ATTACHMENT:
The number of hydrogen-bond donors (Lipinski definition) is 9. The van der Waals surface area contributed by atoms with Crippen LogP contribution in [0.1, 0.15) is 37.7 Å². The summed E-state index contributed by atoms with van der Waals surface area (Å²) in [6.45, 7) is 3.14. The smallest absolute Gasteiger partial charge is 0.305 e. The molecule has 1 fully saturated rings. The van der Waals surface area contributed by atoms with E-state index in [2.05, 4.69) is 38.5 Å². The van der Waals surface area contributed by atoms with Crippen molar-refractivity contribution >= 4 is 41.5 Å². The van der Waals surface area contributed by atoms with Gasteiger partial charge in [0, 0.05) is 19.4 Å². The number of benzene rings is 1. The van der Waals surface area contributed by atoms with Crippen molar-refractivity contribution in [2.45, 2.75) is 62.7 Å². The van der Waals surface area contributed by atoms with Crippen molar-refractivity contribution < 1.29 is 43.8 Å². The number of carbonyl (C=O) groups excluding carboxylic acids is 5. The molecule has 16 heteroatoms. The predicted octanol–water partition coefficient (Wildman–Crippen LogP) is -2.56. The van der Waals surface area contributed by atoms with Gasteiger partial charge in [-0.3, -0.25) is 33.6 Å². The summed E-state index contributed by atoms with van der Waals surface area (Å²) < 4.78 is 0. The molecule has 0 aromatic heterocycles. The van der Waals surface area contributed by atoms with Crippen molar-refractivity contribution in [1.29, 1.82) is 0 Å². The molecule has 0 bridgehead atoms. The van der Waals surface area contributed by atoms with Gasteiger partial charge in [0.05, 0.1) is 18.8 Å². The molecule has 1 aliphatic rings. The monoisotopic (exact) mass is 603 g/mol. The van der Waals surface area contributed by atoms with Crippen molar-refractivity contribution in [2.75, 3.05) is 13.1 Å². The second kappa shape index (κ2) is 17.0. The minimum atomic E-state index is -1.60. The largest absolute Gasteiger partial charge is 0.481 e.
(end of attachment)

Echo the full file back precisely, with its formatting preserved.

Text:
The number of hydrogen-bond donors (Lipinski definition) is 9. The van der Waals surface area contributed by atoms with Crippen LogP contribution in [0.1, 0.15) is 37.7 Å². The summed E-state index contributed by atoms with van der Waals surface area (Å²) in [6.45, 7) is 3.14. The smallest absolute Gasteiger partial charge is 0.305 e. The molecule has 1 fully saturated rings. The van der Waals surface area contributed by atoms with E-state index in [2.05, 4.69) is 38.5 Å². The van der Waals surface area contributed by atoms with Crippen molar-refractivity contribution >= 4 is 41.5 Å². The van der Waals surface area contributed by atoms with Gasteiger partial charge in [0, 0.05) is 19.4 Å². The number of benzene rings is 1. The van der Waals surface area contributed by atoms with Crippen molar-refractivity contribution in [2.45, 2.75) is 62.7 Å². The van der Waals surface area contributed by atoms with Crippen molar-refractivity contribution < 1.29 is 43.8 Å². The number of carbonyl (C=O) groups excluding carboxylic acids is 5. The molecule has 16 heteroatoms. The predicted octanol–water partition coefficient (Wildman–Crippen LogP) is -2.56. The van der Waals surface area contributed by atoms with Gasteiger partial charge in [-0.3, -0.25) is 33.6 Å². The summed E-state index contributed by atoms with van der Waals surface area (Å²) < 4.78 is 0. The molecule has 0 aromatic heterocycles. The van der Waals surface area contributed by atoms with Crippen molar-refractivity contribution in [1.29, 1.82) is 0 Å². The molecule has 0 bridgehead atoms. The van der Waals surface area contributed by atoms with Gasteiger partial charge in [0.05, 0.1) is 18.8 Å². The molecule has 1 aliphatic rings. The monoisotopic (exact) mass is 603 g/mol. The van der Waals surface area contributed by atoms with Crippen molar-refractivity contribution in [2.75, 3.05) is 13.1 Å². The second kappa shape index (κ2) is 17.0. The minimum atomic E-state index is -1.60. The largest absolute Gasteiger partial charge is 0.481 e.